When I found a set of footprints in the Barun Valley of Nepal in 1983 that were Yeti-like (not my first finding), and I was able to connect them to a bear, the mystery took on an added layer of puzzlement. Villages claimed that there were two bears in the area (a tree and ground species) where Science said only one existed. An intriguing possibility then arose — not that the Yeti was a hominoid, but that Yeti was a tree-living bear that had primate-like paws.
The New Zealand climber Edmund Hillary also studied this topic. What did he find out?
Ed was a friend. He spent a year in Solu Khumbu near Everest answering a number of questions — and there is no doubt his expedition’s sponsors wanted him to find the Yeti. Until the late 1950s, he believed the existence of the Yeti was likely. After his year in the field, he changed his opinion. He concluded the Yeti was a Sherpa legend, one they fervently believed. He even suggested that the 1951 tracks find was an intentional hoax. Having talked with him about it, I think it was a guess he made later in life.
One compelling revelation in your book that lends weight to the bear thesis was your discovery of a previously unseen footprint photograph from the famous Eric Shipton Himalayan expedition of 1951. That trip produced another famous footprint photo that sparked the worldwide Yeti craze. Tell us about that.
Yes, I was shocked to make that find. I believe that had both photos been circulated, others would have spotted the evidence that I saw in the iconic picture: evidence of bear claw marks. Was the withholding of the second print an intentional scam? I sorely doubt that. It is a much less interesting photo, which is why it was not published. But when I saw the picture, it was hugely interesting to me for reasons I describe in my book.
What were some of the takeaways from this journey beyond what you learned about the Yeti?
Had the Yeti been explained earlier, and had I not spent decades searching for it, then I would not have found the splendid wilds of the Barun Valley — and begun my career of creating major nature preserves and parks that pioneered a new conservation strategy based in partnership with local people and using exiting political systems (rather than set-aside conservation systems). Because of a wild man mystery, an approach was discovered that was more important than that mystery: how people, now domesticated, can protect the receding wild.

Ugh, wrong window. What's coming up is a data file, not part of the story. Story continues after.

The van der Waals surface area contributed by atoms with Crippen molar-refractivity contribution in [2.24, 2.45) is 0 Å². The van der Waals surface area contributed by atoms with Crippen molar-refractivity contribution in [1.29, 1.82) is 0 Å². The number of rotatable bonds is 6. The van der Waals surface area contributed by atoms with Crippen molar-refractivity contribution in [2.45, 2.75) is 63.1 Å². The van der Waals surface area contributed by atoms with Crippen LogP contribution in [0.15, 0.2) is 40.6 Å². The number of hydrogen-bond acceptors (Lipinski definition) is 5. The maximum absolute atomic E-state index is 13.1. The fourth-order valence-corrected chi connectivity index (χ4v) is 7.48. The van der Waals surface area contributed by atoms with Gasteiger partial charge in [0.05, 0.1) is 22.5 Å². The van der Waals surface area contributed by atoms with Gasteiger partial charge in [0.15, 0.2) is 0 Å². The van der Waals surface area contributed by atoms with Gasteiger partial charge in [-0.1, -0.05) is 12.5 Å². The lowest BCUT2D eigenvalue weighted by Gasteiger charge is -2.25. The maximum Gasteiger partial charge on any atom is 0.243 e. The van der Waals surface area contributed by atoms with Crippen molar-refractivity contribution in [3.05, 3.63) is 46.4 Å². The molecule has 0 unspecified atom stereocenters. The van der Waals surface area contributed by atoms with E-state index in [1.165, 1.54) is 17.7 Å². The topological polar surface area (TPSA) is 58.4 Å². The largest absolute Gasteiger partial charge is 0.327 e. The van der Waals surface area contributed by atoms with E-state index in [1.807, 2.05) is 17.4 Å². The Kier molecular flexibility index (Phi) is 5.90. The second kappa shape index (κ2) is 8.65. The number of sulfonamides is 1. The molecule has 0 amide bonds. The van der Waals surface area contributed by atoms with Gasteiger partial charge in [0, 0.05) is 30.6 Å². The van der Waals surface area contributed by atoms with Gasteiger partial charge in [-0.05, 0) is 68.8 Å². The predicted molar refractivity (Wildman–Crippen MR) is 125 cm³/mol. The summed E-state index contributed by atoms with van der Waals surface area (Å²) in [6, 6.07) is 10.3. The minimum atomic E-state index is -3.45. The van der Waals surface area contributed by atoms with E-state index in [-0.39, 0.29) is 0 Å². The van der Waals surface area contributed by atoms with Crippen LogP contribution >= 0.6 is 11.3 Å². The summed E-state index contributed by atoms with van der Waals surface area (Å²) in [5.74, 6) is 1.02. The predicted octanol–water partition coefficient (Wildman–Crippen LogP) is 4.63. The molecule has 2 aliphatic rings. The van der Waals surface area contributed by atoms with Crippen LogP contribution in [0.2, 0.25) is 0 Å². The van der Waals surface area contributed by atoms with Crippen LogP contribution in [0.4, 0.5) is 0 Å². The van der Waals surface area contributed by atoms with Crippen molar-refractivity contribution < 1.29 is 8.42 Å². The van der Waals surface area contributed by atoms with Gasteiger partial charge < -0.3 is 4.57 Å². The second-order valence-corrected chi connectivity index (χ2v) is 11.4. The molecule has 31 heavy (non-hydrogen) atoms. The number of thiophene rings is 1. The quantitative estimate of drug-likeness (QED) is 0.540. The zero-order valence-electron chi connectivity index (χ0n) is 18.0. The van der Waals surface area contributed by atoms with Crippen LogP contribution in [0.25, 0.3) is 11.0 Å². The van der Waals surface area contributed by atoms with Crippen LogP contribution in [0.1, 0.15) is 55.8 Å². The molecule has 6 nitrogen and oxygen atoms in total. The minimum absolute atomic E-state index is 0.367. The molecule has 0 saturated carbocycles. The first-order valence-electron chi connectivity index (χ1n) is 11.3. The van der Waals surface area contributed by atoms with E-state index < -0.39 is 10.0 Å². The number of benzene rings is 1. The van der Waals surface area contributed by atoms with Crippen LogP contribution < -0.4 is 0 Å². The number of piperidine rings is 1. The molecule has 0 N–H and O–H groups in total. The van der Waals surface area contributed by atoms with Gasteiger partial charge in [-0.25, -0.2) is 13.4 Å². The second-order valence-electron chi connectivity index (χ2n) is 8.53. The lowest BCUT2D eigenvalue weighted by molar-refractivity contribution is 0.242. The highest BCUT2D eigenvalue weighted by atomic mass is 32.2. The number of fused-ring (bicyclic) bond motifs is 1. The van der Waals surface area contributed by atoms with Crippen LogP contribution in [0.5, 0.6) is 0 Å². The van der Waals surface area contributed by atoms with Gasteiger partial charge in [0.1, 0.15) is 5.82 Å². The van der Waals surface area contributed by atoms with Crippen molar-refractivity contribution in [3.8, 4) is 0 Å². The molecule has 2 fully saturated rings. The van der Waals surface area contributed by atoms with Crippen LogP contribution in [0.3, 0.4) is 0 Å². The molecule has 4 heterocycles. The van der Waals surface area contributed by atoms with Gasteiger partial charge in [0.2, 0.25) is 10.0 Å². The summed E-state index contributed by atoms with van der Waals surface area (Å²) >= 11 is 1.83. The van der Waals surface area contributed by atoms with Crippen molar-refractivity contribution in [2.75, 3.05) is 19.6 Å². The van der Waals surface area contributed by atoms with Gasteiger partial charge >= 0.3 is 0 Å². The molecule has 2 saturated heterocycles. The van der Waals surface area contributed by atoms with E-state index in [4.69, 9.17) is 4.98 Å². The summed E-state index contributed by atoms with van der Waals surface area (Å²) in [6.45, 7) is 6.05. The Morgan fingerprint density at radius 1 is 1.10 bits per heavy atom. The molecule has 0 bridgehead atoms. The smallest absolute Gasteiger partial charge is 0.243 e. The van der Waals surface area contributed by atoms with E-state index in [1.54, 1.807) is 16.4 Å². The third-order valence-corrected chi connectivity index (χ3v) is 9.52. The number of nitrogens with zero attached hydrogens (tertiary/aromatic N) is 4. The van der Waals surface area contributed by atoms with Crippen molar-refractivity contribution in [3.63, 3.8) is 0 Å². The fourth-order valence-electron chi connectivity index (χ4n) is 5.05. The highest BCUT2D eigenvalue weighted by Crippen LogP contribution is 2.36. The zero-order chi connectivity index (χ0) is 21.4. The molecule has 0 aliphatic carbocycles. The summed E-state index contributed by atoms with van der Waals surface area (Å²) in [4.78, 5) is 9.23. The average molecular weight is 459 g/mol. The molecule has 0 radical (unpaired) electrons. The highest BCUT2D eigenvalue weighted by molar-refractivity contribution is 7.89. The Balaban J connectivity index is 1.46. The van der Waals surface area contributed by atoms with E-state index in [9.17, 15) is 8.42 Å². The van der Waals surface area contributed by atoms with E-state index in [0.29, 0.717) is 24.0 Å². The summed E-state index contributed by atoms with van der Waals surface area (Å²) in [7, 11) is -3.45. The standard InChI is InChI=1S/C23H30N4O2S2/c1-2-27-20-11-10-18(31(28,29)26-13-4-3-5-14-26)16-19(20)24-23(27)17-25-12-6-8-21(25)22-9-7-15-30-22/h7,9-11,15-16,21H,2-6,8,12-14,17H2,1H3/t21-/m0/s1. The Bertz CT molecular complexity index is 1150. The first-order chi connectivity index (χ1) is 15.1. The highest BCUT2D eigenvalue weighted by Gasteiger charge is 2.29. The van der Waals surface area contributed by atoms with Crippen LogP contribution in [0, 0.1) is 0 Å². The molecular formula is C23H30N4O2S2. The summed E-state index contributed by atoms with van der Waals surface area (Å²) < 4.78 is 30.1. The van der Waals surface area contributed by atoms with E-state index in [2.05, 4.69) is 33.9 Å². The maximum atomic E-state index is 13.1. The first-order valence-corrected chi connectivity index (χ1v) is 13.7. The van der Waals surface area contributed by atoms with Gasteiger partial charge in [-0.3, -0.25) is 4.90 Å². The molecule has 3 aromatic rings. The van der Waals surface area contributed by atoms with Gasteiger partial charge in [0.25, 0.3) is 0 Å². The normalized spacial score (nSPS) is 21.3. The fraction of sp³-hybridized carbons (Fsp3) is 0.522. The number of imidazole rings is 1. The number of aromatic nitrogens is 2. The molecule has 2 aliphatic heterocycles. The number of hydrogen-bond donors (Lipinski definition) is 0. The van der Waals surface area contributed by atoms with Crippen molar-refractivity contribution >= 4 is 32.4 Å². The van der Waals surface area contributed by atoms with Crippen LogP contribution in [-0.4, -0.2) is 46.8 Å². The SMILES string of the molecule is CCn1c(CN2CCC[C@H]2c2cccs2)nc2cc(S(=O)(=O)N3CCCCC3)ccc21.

Does your conclusion about the Yeti influence your views about the possible existence of an unclassified primate in North America, namely what people call ‘Bigfoot’ or ‘Sasquatch’?
Many Yetis exist — footprint makers, makers of human desire, representations in legend. Does Santa Claus exist? — YES, emphatically. Does Mozart’s Birdman exist? — yes, quite eloquently. Does Sasquatch exist? — yes, in the desire of many people for a connection to the wild. This connection makes the wild real to people. That connection exists. Evidence for that connection comes in many forms, one of which is people dressed in gorilla suits. For existence, what level of reality is shaping your sense of the real? Is the Hindu god, Hanuman, real — yes, he carries a religion just like he carried the magic mountain to Sri Lanka.
How has your book been received by cryptozoologists and other man-like monster hunters?
They don’t like it – I have several very critical reviews. I believe in cryptozoology, for there are many mysteries to be solved. But we will solve them by using good science.
Daniel C. Taylor is an American scholar, conservationist, and the President of Future Generations University in Franklin, West Virginia. He is the author of several academic books including, Yeti: The Ecology of a Mystery (Oxford University Press) and Just and Lasting Change: When Communities Own Their Futures (Johns Hopkins University Press).